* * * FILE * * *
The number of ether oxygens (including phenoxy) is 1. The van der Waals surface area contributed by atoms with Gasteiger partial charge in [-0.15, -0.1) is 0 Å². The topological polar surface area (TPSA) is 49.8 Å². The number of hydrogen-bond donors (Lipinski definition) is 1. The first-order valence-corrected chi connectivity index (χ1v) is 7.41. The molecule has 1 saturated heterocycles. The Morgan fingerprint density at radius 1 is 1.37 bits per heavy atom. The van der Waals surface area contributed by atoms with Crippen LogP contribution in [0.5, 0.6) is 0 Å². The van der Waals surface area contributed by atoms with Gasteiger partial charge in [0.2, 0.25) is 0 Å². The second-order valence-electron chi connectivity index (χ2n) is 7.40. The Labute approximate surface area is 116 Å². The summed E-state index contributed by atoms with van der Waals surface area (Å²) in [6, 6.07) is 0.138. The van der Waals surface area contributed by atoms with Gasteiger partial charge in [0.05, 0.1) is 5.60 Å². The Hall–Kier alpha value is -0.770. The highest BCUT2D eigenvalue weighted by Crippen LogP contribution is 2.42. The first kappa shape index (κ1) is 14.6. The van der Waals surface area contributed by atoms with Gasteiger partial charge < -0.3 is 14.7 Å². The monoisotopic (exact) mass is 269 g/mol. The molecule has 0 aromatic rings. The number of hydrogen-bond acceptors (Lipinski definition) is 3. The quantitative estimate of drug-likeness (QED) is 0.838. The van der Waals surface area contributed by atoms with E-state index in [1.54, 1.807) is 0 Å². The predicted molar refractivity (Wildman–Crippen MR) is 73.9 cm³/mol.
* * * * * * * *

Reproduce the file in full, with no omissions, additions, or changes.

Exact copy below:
The number of ether oxygens (including phenoxy) is 1. The van der Waals surface area contributed by atoms with Gasteiger partial charge in [-0.15, -0.1) is 0 Å². The topological polar surface area (TPSA) is 49.8 Å². The number of hydrogen-bond donors (Lipinski definition) is 1. The first-order valence-corrected chi connectivity index (χ1v) is 7.41. The molecule has 1 saturated heterocycles. The Morgan fingerprint density at radius 1 is 1.37 bits per heavy atom. The van der Waals surface area contributed by atoms with Crippen LogP contribution in [0.5, 0.6) is 0 Å². The van der Waals surface area contributed by atoms with Gasteiger partial charge in [0.2, 0.25) is 0 Å². The second-order valence-electron chi connectivity index (χ2n) is 7.40. The Labute approximate surface area is 116 Å². The summed E-state index contributed by atoms with van der Waals surface area (Å²) in [6, 6.07) is 0.138. The van der Waals surface area contributed by atoms with Gasteiger partial charge in [0.05, 0.1) is 5.60 Å². The Hall–Kier alpha value is -0.770. The highest BCUT2D eigenvalue weighted by Crippen LogP contribution is 2.42. The first kappa shape index (κ1) is 14.6. The van der Waals surface area contributed by atoms with Gasteiger partial charge < -0.3 is 14.7 Å². The monoisotopic (exact) mass is 269 g/mol. The molecule has 0 aromatic rings. The number of hydrogen-bond acceptors (Lipinski definition) is 3. The quantitative estimate of drug-likeness (QED) is 0.838. The van der Waals surface area contributed by atoms with E-state index in [1.54, 1.807) is 0 Å². The predicted molar refractivity (Wildman–Crippen MR) is 73.9 cm³/mol.